Rating and Ranking Scale
Rating scale is defined as a closed-ended survey question used to represent respondent feedback in a comparative form for specific particular features/products/services. It is one of the most established question types for online and offline surveys where survey respondents are expected to rate an attribute or feature. Rating scale is a variant of the popular multiple-choice question which is widely used to gather information that provides relative information about a specific topic.
Researchers use a rating scale in research when they intend to associate a qualitative measure with the various aspects of a product or feature. Generally, this scale is used to evaluate the performance of a product or service, employee skills, customer service performances, processes followed for a particular goal etc. Rating scale survey question can be compared to a checkbox question but rating scale provides more information than merely Yes/No.
Types of Rating Scale
Broadly speaking, rating scales can be divided into two categories: Ordinal and Interval Scales.
An ordinal scale is a scale the depicts the answer options in an ordered manner. The difference between the two answer option may not be calculable but the answer options will always be in a certain innate order. Parameters such as attitude or feedback can be presented using an ordinal scale.
An interval scale is a scale where not only is the order of the answer variables established but the magnitude of difference between each answer variable is also calculable. Absolute or true zero value is not present in an interval scale. Temperature in Celsius or Fahrenheit is the most popular example of an interval scale. Net Promoter Score, Likert Scale, Bipolar Matrix Table are some of the most effective types of interval scale.
There are four primary types of rating scales which can be suitably used in an online survey:
- Graphic Rating Scale
- Numerical Rating Scale
- Descriptive Rating Scale
- Comparative Rating Scale
(i) Graphic Rating Scale: Graphic rating scale indicates the answer options on a scale of 1-3, 1-5, etc. Likert Scale is a popular graphic rating scale example. Respondents can select a particular option on a line or scale to depict rating. This rating scale is often implemented by HR managers to conduct employee evaluation.5 point likert scale for satisfaction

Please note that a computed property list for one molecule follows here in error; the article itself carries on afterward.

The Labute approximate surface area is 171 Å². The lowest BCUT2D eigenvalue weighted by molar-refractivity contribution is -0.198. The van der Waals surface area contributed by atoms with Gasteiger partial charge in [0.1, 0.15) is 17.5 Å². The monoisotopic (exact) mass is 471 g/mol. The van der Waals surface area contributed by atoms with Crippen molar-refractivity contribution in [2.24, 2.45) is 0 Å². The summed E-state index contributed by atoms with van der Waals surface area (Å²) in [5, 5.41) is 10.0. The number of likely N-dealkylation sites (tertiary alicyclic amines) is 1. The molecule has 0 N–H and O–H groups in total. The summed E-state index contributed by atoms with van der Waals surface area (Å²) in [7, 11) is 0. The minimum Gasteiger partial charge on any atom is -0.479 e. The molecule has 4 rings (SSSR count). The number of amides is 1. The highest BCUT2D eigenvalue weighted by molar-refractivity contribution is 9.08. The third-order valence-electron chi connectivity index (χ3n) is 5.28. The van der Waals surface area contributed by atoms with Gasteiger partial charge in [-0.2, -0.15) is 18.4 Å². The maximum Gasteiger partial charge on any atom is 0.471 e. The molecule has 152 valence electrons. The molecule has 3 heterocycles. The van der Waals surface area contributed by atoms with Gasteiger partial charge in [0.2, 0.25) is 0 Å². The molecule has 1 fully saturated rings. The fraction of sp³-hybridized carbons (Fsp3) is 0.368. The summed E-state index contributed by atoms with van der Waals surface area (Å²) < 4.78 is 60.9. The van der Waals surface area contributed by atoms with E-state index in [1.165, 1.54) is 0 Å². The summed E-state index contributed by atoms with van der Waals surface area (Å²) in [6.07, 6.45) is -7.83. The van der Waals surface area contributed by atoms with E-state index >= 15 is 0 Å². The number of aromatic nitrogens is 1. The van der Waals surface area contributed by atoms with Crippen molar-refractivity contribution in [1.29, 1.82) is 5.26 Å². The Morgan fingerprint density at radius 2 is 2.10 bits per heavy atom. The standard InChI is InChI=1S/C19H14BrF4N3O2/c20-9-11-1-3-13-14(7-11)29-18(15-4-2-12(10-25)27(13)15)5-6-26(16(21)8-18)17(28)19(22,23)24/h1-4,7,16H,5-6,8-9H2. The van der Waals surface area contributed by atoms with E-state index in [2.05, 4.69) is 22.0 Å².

(ii) Numerical Rating Scale: Numerical rating scale has numbers as answer options and not each number corresponds to a characteristic or meaning. For instance, a Visual Analog Scale or a Semantic Differential Scale can be presented using a numerical rating scale
(iii) Descriptive Rating Scale: In a descriptive rating scale, each answer option is elaborately explained for the respondents. A numerical value is not always related to the answer options in the descriptive rating scale. There are certain surveys, for example, a customer satisfaction survey, which needs to describe all the answer options in detail so that every customer has thoroughly explained information about what is expected from the survey.
(iv) Comparative Rating Scale: Comparative rating scale, as the name suggests, expects respondents to answer a particular question in terms of comparison, i.e. on the basis of relative measurement or keeping other organizations/products/features as a reference.
A ranking scale is a survey question tool that measures people’s preferences by asking them to rank their views on a list of related items. Using these scales can help your business establish what matters and what doesn’t matter to either external or internal stakeholders. You could use ranking scale questions to evaluate customer satisfaction or to assess ways to motivate your employees, for example. Ranking scales can be a source of useful information, but they do have some disadvantages.
Businesses typically use ranking scales when they want to establish preferences or levels of importance in a group of items. A respondent completing a scale with five items, for example, will assign a number 1 through 5 to each individual one. Typically, the number 1 goes to the item that is most important to the respondent; the number 5 goes to the one that is of least importance. In some cases, scales do not force respondents to rank all items, asking them to choose their top three out of the five, for example. Online surveys may remove the need to key in numbers, allowing respondents to drag and drop items into order.
Advantages of Ranking Scales
Ranking scales give you an insight into what matters to your respondents. Each response to an item has an individual value, giving results that you can easily average and rank numerically. This can be a valuable business tool, as it gives a statistical breakdown of your audience’s preferences based on what you need to know. If you are making business decisions and have various options to choose from, data from a ranking scale might give you a clearer insight into how to satisfy your audience based on what is important to them.